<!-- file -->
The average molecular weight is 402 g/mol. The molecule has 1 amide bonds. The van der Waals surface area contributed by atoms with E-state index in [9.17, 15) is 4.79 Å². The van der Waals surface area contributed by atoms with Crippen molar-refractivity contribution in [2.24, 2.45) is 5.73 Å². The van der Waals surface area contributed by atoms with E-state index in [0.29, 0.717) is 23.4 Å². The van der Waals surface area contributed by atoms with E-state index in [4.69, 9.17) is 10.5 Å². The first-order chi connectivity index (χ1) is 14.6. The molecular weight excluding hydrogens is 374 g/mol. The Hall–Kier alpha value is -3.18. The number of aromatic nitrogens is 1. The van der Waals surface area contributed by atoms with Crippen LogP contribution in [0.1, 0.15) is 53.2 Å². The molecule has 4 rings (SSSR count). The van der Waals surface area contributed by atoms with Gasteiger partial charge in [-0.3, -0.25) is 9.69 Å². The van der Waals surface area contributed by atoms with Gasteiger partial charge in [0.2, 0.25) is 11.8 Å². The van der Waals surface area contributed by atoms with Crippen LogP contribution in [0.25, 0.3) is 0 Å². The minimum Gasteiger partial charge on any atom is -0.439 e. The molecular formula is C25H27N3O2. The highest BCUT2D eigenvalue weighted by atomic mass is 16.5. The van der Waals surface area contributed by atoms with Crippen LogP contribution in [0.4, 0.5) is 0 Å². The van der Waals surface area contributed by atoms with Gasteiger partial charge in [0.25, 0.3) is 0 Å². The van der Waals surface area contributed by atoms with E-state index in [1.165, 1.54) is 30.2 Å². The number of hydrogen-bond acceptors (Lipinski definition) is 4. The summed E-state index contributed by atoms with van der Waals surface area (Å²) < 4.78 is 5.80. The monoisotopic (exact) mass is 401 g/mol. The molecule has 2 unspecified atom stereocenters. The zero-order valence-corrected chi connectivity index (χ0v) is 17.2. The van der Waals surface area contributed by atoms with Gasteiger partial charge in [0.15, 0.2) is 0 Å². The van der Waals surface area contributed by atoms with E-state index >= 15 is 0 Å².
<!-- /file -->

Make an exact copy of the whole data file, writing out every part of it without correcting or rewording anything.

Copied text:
The average molecular weight is 402 g/mol. The molecule has 1 amide bonds. The van der Waals surface area contributed by atoms with E-state index in [9.17, 15) is 4.79 Å². The van der Waals surface area contributed by atoms with Crippen molar-refractivity contribution in [2.24, 2.45) is 5.73 Å². The van der Waals surface area contributed by atoms with E-state index in [0.29, 0.717) is 23.4 Å². The van der Waals surface area contributed by atoms with E-state index in [4.69, 9.17) is 10.5 Å². The first-order chi connectivity index (χ1) is 14.6. The molecular weight excluding hydrogens is 374 g/mol. The Hall–Kier alpha value is -3.18. The number of aromatic nitrogens is 1. The van der Waals surface area contributed by atoms with Crippen LogP contribution in [0.1, 0.15) is 53.2 Å². The molecule has 4 rings (SSSR count). The van der Waals surface area contributed by atoms with Gasteiger partial charge in [-0.3, -0.25) is 9.69 Å². The van der Waals surface area contributed by atoms with Gasteiger partial charge in [0.2, 0.25) is 11.8 Å². The van der Waals surface area contributed by atoms with Crippen LogP contribution in [0.25, 0.3) is 0 Å². The minimum Gasteiger partial charge on any atom is -0.439 e. The molecular formula is C25H27N3O2. The highest BCUT2D eigenvalue weighted by atomic mass is 16.5. The van der Waals surface area contributed by atoms with Crippen LogP contribution in [0.4, 0.5) is 0 Å². The van der Waals surface area contributed by atoms with Gasteiger partial charge in [0.25, 0.3) is 0 Å². The van der Waals surface area contributed by atoms with E-state index in [1.165, 1.54) is 30.2 Å². The number of hydrogen-bond acceptors (Lipinski definition) is 4. The summed E-state index contributed by atoms with van der Waals surface area (Å²) < 4.78 is 5.80. The monoisotopic (exact) mass is 401 g/mol. The molecule has 2 unspecified atom stereocenters. The zero-order valence-corrected chi connectivity index (χ0v) is 17.2. The van der Waals surface area contributed by atoms with Gasteiger partial charge in [0.15, 0.2) is 0 Å². The van der Waals surface area contributed by atoms with E-state index >= 15 is 0 Å².